This classic TV clip from The Big Party, initially broadcast on October 8, 1959 pairs two Gershwin tunes performed by Sammy Davis Jr., It Ain’t Necessarily So and Fascinating Rhythm. Davis’ skills as a celebrity and entertainer are clear in both numbers.
Tommy Dorsey Plays His Theme
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Don Ellis at Ellis Island (nightclub) on the Sunset Strip, Hollywood, California in 1967. The Don Ellis Band plays “In a Turkish Bath.” Ray Neapolitan is on sitar.
A rare classic TV appearance of Count Basie with a small 6-piece band in 1955 on the Harlem Variety Review. Basie and his group perform two short pieces.
Tommy Dorsey plays trombone on an unsold pilot for The Frankie Laine Show, 1950.
A Pilot Lost
If you search out unaired pilot episodes pitching new shows to networks in the classic TV era, it is clear why most of them ended up unsold and unaired. TV was an infant. How to best use this new medium, delivering nightly content across America, was still being discovered. Many early attempts to decipher American tastes never made it past the network executives and into American living rooms. Who knows how many of these could have shaped tastes had airtime not been a limited commodity? Ideas often took multiple tries to get past network gatekeepers, and ultimately become hits.
So it was when Frankie Laine, in 1950, produced a pilot for CBS for a variety show called simply, The Frankie Laine Show. CBS passed on the pilot. Frankie Laine went on to become one of the biggest singing stars of early television when, four years later, Guild Film Services agreed to produce the show and distribute it in syndication. A year after that series ran, Laine would host a summer replacement show for Arthur Godfrey, Frankie Laine Time. The show ran for two seasons. The failed pilot from 1950 may have been shown as a special on CBS, but exact dates and times are not possible to nail down. The original pilot from 1950 finally went into unsold obscurity, and was forgotten.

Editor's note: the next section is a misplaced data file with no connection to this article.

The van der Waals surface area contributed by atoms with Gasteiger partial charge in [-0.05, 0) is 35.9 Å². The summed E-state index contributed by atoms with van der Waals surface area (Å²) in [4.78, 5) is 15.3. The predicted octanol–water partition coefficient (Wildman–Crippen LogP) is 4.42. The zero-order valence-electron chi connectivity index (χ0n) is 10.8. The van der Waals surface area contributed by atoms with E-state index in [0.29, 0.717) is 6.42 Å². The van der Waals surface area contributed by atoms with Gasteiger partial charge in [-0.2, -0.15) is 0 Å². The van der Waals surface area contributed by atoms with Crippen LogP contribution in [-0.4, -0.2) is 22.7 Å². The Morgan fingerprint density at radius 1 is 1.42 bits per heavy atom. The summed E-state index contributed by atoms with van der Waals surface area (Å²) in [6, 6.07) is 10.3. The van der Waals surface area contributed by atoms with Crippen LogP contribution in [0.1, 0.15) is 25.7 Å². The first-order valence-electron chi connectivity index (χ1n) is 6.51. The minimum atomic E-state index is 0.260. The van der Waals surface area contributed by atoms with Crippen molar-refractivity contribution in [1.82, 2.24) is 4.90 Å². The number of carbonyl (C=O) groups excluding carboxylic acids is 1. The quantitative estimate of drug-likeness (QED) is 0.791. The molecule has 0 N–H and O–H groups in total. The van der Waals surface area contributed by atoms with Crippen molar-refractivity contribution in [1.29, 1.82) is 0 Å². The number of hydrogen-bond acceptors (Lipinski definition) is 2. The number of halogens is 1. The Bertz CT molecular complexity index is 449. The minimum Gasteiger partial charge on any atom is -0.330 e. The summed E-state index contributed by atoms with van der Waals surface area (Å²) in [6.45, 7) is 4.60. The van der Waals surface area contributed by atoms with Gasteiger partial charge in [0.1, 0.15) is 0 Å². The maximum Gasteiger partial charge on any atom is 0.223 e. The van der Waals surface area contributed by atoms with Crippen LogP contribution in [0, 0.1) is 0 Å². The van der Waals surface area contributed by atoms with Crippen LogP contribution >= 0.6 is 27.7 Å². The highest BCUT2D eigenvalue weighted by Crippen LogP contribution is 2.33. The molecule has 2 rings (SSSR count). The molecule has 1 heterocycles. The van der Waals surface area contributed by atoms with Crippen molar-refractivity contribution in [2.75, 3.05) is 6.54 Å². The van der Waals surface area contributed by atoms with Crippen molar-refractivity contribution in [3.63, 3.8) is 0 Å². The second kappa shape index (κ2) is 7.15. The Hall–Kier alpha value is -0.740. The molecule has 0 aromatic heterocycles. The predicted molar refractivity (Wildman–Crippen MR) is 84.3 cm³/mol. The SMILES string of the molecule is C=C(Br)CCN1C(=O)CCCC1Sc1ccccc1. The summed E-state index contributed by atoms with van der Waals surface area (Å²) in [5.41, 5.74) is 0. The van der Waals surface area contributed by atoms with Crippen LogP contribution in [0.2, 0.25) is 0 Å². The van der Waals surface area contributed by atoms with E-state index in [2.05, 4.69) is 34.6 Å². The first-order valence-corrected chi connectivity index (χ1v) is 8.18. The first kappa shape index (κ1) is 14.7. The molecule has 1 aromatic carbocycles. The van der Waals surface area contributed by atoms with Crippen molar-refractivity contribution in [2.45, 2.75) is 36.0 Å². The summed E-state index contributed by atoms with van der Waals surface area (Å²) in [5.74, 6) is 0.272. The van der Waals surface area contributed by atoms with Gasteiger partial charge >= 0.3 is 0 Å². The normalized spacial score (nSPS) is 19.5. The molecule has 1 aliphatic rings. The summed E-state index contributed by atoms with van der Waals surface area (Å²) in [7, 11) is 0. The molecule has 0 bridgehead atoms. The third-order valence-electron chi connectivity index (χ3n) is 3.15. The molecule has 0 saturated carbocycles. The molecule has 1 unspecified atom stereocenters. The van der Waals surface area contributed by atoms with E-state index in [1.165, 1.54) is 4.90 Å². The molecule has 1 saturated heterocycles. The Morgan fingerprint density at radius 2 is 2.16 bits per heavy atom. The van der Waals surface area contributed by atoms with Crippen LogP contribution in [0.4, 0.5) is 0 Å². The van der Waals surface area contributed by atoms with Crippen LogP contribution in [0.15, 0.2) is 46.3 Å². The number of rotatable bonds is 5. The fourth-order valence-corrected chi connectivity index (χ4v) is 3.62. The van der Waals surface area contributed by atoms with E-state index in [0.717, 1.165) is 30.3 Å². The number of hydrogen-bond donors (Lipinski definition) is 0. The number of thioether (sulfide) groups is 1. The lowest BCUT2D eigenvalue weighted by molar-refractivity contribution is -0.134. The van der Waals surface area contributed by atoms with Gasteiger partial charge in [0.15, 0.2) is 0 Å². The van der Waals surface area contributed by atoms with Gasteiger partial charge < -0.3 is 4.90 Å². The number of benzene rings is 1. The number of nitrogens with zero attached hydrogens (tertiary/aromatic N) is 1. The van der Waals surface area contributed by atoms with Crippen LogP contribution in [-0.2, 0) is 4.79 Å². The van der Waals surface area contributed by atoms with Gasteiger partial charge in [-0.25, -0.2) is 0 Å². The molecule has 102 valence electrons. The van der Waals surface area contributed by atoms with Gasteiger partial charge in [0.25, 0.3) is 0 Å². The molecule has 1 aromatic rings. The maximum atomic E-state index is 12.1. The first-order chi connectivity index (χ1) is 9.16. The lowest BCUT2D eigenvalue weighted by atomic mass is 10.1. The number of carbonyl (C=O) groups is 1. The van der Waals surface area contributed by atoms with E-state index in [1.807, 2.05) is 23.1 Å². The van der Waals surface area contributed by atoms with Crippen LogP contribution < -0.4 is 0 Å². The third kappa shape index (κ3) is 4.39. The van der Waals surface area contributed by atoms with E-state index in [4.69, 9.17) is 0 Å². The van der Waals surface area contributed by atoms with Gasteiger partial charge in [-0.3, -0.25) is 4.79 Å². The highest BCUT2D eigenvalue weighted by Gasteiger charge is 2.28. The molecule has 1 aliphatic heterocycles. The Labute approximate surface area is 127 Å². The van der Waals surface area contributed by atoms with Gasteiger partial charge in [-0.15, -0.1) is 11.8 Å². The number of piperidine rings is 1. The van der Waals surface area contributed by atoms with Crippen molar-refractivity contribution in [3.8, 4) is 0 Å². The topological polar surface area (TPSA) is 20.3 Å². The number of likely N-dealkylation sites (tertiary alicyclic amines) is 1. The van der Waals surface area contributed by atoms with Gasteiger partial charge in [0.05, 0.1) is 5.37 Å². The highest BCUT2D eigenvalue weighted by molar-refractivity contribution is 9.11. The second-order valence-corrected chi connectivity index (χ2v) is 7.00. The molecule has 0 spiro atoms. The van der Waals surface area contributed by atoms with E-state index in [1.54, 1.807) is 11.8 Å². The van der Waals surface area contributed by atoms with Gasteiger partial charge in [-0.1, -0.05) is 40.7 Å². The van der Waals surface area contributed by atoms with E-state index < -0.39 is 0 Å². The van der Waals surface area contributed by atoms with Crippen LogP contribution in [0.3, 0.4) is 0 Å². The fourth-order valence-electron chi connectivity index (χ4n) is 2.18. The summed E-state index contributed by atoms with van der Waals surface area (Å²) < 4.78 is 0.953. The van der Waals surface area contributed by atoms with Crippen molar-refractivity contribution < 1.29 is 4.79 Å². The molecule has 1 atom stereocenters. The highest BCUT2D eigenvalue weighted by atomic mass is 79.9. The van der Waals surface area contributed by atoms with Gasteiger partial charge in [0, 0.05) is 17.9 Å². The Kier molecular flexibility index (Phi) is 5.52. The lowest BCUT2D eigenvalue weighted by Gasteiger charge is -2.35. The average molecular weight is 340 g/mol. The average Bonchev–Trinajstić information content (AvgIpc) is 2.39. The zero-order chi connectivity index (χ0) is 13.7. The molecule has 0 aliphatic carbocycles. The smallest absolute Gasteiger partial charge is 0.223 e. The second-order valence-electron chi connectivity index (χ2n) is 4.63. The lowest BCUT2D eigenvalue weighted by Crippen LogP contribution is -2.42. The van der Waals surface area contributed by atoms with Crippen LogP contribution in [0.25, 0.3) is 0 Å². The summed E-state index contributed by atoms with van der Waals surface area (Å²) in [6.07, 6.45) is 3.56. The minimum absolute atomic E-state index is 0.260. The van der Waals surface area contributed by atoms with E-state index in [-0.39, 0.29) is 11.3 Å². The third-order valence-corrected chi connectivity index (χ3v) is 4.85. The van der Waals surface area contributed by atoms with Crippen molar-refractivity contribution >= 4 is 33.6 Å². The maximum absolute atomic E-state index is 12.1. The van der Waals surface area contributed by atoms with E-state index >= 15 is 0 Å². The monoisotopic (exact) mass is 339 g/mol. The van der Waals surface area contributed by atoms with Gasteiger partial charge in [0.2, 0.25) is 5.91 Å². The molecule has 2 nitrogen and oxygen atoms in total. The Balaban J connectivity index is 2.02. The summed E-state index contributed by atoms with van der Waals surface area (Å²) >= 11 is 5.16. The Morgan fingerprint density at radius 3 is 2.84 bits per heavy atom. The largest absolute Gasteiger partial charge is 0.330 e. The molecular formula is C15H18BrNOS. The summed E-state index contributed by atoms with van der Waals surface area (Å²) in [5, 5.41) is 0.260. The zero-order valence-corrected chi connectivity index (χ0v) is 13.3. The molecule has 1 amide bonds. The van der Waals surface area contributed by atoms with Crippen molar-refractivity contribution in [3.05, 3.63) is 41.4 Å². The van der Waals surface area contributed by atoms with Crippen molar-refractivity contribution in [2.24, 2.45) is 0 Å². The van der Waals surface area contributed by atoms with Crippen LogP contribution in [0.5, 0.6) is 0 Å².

A Classic TV Lost Nugget
Hidden within that pilot show, however, is a rare gem. Tommy Dorsey and his orchestra played Tommy’s theme song, “I’m Getting Sentimental Over You.” This classic TV clip is unique. YouTube offers no other visual recordings of Dorsey playing his well-known theme song. Laine, in introducing Dorsey for the segment notes that he has never heard Dorsey complete the song, only use pieces of it as his introductory theme. Here he plays his theme song in full.
Tommy Dorsey and his brother, Jimmy, were show business legends when TV was in its infancy. Their career spanned from records to radio, and film to television. Tommy became a professional at 15 when he joined The Scranton Sirens in the 1920’s. The brothers played in several bands, landing with Paul Whiteman in 1927. They had their first recorded hit in 1929 with “Coquette” for OKeh Records. Decca Records signed them in 1934, and in 1934 and ’35 a young Glenn Miller joined their orchestra and had a big hit with his composition “Annie‘s Cousin Fannie.” In ’35 the brothers broke up and Dorsey formed his own band. Both bands remained very successful and in the 1950’s the brothers came back together.
Television in Focus
This TV appearance, despite its unsold status, helped inspire Dorsey to focus on TV as an up-and-coming medium. On the day after Christmas in 1953, the brothers appeared with Jackie Gleason on his show and later took that unit out on tour. Their success led them to have their own TV show from 1954-56, Stage Show. In 1956 the Dorsey’s helped transition audiences into the rock-and-roll era when they introduced a very Young Elvis Presley to American TV, adding their imprimatur to his music.
Little can be found about this clip or the unsold pilot in which it appeared. However, buried within it may be the moment that Tommy Dorsey, an entertainer of legendary stature, realized the coming power of TV and made plans for his place within that.
Play this free online game matching classic film stars with their famous quotes from the golden age of film.
Drag the puzzle pieces into position to solve this classic jigsaw puzzle imageof the Atlas
Classic movie actors and the roles they play, we all think we know them. Test you classic movie knowledge by matching the actor with the character they made famous in this free Word Match from Past Entertainment.